We see, then, through the Scriptures, that God sends plagues upon the land as a demonstration of His wrath against those that do not honor Him; but also to discipline His own people for their faithlessness, idolatry, and immorality.

But does this apply to this world-wide epidemic today? The circumstances may be different, but the principles remain the same.

This virus is not outside the bounds of God’s sovereign plan and design. This too will serve to bring Him glory, honor and praise. Even that which we consider evil, God will use for His good purpose.  Remember the story of Joseph, whose brothers sold Him into slavery. At the end, when he is reunited with his brothers, having saved them from the famine, he tells them, “What you intended for evil against me, God meant for good, to bring it about that many people should be kept alive” (Gen 50:20).

We cannot know, in the midst of this trial, just what purpose God is working in these trials and challenges. We can, however, use this as an opportunity to repent and seek after Christ more and more.  The plagues came upon Israel because of their unfaithfulness to God, so that they may learn not to trust in false idols, but to worship God alone.  Our hearts are still prone to idolatry, and we must cast down the false gods that catch our eye, and look only to Christ, fixing our eyes upon Him.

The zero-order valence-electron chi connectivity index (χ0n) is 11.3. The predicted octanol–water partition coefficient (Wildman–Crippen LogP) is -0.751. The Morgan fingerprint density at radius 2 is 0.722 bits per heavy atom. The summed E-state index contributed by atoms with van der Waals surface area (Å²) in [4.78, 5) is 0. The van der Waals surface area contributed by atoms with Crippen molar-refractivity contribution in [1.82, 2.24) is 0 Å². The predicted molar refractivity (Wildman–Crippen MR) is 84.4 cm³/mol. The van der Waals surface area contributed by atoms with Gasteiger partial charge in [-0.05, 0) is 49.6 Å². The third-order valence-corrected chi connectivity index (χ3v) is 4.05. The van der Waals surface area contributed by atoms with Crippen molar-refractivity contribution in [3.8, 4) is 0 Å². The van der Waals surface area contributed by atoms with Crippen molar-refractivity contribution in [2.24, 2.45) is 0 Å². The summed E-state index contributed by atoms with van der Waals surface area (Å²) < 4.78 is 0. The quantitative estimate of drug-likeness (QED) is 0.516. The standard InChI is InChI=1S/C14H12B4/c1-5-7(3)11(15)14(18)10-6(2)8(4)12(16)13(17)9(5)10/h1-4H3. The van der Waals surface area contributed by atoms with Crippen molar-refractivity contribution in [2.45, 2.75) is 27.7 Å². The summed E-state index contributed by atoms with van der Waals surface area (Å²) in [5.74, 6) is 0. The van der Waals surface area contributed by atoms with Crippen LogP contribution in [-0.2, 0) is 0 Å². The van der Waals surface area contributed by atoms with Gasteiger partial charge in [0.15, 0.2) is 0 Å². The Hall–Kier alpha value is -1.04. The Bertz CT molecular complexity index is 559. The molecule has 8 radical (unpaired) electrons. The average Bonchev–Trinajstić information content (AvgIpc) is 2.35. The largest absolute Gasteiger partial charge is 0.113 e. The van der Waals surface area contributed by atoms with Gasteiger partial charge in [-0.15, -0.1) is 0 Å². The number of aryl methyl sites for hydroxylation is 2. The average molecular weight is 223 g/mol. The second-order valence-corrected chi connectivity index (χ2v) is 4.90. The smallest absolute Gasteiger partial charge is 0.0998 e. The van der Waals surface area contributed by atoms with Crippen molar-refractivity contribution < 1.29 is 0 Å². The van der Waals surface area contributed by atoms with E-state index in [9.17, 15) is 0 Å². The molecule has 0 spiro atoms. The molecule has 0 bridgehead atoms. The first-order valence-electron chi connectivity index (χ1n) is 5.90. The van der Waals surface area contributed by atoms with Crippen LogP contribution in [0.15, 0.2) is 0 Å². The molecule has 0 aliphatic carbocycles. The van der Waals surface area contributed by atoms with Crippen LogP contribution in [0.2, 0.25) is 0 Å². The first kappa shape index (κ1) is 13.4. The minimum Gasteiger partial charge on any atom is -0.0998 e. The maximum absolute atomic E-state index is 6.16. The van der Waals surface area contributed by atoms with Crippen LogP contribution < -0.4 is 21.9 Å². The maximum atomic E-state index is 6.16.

We are different, however, from the people of Israel in one important point – we are redeemed, saved, and delivered from the wrath of God through Jesus Christ our Savior.  All the wrath of God for our sins was poured out upon Him, so that He has borne God’s judgment and punishment in our place.  We need not be terrified of the plague of God’s wrath, for Christ has become the plagued for us.

That does not mean that we will not still come under the discipline of God, for as a loving father disciplines his son, so our Heavenly Father disciplines those whom He loves that they may share His holiness (Hebrews 12:6-11).  God may use this time to wean us from the things of this world that were competing for His glory and attention.  God will refine and recreate His people in the image of His Son, and this time of upheaval may be just one of the means through which He chooses to bring that about.

In all, let us look to our Sovereign God, who cares for His people, and will never let them out of His hand. Let us trust in Jesus Christ for our salvation and peace. And, as the Holy Spirit moves upon us, let us grow in holiness and devotion to the Lord.

SDG